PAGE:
I’ve been eating challah since I was a kid and I used to bring it home from the kosher deli I worked in at weekends. It’s a sweet, enriched dough bread which makes the most amazing sandwiches and it looks super impressive because it’s braided but it’s actually really easy to do.
The recipe I use is in American cups but if you don’t have cup measures google does a pretty good converter.
So what do we need?
- 2 teaspoons yeast
- 1 cup of lukewarm water
- 4 cups of bread flour
- 1/4 cup of sugar
- 2 teaspoons salt
- 2 large eggs
- 1 large egg yolk
- 1/4 cup of butter (or oil if you are keeping it kosher)
What to do
Add the yeast to the water in a small bowl with a little sprinkle of sugar. Give it a stir and leave it to do its thing while you get everything else ready. It should start to froth away in the bowl. Then when you add it to your dough, it’s already active and will get things going quicker.
In a big bowl stir together all your dry ingredients. The flour, sugar, and salt. Make sure you get them all mixed together then add the eggs, egg yolk, oil and your lovely frothing yeast. Get this really mixed well. This bit is hard work so feel free to use a stand mixer if you have one. Trust me it’s hard going.
Kneading is the most important step in making bread, this is what makes those gluten strands form and helps your dough to be pillowy soft and rise. You want to knead for about 8 – 10 minutes. You can do this by hand or with a dough hook on a mixer. It might seem sticky, but don’t worry, the more you knead the less sticky it will become. It just takes time.
If you aren’t sure how to knead bread, watch my really short youtube video which shows the process.
Once you have kneaded the bread is ready to do what we call proofing. This basically means letting it rise for the first time. You want it to roughly double in size. So put the dough in an oiled bowl, cover it with cling film, and place it somewhere warm. Depending on how warm that place is, it could take between 40 minutes and a couple of hours, be patient.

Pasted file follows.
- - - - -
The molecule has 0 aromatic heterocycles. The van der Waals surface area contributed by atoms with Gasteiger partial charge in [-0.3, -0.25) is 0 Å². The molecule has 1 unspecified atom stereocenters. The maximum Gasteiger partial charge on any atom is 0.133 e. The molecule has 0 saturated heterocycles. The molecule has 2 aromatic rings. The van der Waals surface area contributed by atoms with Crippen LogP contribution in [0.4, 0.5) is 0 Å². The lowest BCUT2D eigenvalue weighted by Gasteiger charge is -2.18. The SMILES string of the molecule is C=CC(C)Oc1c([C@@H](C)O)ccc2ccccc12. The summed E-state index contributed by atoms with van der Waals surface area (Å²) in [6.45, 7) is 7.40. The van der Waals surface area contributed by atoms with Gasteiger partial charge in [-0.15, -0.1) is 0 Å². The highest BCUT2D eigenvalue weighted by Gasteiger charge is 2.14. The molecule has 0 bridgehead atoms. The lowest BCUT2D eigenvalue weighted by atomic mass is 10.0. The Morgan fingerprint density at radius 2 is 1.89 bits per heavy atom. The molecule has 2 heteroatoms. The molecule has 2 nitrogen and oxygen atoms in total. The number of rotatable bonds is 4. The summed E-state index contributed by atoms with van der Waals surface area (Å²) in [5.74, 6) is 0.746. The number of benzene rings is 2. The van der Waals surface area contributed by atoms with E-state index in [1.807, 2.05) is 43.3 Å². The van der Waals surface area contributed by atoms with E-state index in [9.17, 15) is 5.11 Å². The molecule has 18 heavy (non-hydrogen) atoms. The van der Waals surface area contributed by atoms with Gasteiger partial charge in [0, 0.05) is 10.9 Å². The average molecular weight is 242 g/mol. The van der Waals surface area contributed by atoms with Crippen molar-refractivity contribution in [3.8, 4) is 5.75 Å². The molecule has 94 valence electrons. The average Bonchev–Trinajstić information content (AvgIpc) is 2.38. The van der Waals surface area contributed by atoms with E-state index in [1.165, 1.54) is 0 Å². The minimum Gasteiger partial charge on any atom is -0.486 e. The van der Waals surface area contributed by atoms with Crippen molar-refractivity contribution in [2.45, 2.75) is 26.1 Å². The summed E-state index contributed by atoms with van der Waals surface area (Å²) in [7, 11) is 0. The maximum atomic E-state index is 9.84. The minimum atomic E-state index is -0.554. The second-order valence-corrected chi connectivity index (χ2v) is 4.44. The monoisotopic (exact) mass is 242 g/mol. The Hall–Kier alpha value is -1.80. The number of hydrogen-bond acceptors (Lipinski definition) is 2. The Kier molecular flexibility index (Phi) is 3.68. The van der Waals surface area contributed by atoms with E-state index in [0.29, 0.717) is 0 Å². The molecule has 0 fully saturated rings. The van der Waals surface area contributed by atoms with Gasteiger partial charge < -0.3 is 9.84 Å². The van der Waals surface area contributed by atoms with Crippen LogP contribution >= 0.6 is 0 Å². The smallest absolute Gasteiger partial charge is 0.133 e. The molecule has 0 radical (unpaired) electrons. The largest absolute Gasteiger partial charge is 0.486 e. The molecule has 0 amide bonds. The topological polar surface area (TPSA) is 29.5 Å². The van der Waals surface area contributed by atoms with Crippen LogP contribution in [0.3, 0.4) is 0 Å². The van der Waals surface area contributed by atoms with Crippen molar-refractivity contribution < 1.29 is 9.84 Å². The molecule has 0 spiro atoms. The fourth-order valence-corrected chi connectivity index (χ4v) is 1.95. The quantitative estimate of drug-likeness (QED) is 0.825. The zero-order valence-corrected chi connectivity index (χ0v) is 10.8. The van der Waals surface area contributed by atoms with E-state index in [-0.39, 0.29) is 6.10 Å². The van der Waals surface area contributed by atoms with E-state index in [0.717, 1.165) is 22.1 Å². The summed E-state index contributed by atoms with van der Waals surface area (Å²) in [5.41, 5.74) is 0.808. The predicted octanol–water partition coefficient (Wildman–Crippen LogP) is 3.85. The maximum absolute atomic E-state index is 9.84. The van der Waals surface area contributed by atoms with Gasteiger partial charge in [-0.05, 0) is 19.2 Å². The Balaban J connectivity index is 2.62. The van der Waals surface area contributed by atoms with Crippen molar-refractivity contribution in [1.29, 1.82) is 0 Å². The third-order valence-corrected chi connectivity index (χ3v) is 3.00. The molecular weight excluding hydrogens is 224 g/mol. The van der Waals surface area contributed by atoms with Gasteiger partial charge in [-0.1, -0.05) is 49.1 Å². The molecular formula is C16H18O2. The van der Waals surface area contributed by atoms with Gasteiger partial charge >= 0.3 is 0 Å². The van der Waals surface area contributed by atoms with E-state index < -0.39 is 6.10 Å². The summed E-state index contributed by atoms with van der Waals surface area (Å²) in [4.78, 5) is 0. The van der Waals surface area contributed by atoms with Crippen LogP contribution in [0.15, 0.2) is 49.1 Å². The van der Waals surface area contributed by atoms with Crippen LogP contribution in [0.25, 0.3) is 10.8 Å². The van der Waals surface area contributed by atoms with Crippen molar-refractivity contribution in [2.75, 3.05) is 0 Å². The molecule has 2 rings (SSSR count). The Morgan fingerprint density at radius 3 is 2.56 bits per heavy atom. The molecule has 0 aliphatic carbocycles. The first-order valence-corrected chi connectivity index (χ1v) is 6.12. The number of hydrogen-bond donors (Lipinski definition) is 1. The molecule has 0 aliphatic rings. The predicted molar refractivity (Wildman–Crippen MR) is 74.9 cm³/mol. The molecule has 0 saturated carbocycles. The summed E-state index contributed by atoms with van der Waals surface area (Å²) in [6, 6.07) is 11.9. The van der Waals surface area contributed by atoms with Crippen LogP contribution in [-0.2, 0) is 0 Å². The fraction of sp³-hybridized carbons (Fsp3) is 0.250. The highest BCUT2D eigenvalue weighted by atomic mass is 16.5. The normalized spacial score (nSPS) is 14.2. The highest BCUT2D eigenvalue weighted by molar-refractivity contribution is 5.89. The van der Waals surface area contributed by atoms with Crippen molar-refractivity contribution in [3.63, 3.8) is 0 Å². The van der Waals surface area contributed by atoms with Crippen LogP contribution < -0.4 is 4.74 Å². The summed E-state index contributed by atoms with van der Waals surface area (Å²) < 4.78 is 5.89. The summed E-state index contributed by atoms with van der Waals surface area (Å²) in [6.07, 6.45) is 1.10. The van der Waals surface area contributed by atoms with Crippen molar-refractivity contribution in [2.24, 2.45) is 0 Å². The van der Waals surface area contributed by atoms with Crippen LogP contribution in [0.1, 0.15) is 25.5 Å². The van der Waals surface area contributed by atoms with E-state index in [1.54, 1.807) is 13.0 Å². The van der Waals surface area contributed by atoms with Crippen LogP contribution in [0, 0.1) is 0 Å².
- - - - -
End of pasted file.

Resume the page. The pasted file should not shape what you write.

Braiding your bread
Once you are happy that your bread has risen to double the size, you are going to take it out the bowl and do what we call “knocking back”, this just means kneading it again for 5 minutes. You are basically knocking all the air out of it so the yeast gets a second chance to eat all the lovely sugars and rise again.
Now separate the dough into 6 even lumps and roll them into strands or ropes.
Now for the fun, you have 6 strands, so let’s plat them / braid them.
I have another short youtube video you can watch to see how this is done but trust this is much easier than it sounds.
Ok so gather the strands and squeeze them together at the very top and lay them out so you have your 6 strands vertically in front of you.
Right here we go…. we are going to work from right to left.
- Take the strand on the far right and it goes
- OVER the two to its left,
- then UNDER the next one and
- lastly OVER the next two.
- So basically you always start with the strand on the far right and go OVER TWO, UNDER ONE, OVER TWO and then start again and you just keep doing this until you have too little left of your stands to pleat
Once there isn’t enough left to pleat, you just gather up the end like you did the top, and tuck them underneath. And now you have your pleated bread.
Let your pleated bread rise again, for around an hour. I usually put it on a baking sheet and then put a clean tea towel over it and just leave it alone. Once it’s risen again and looks luscious, I egg wash the top (you can use the spare egg white) and I like to sprinkle poppy seeds over it.
When it’s ready pop it into your pre-heated oven on about 170C or 160C for a fan oven for around 35 minutes.
You can see me make this very loaf on youtube.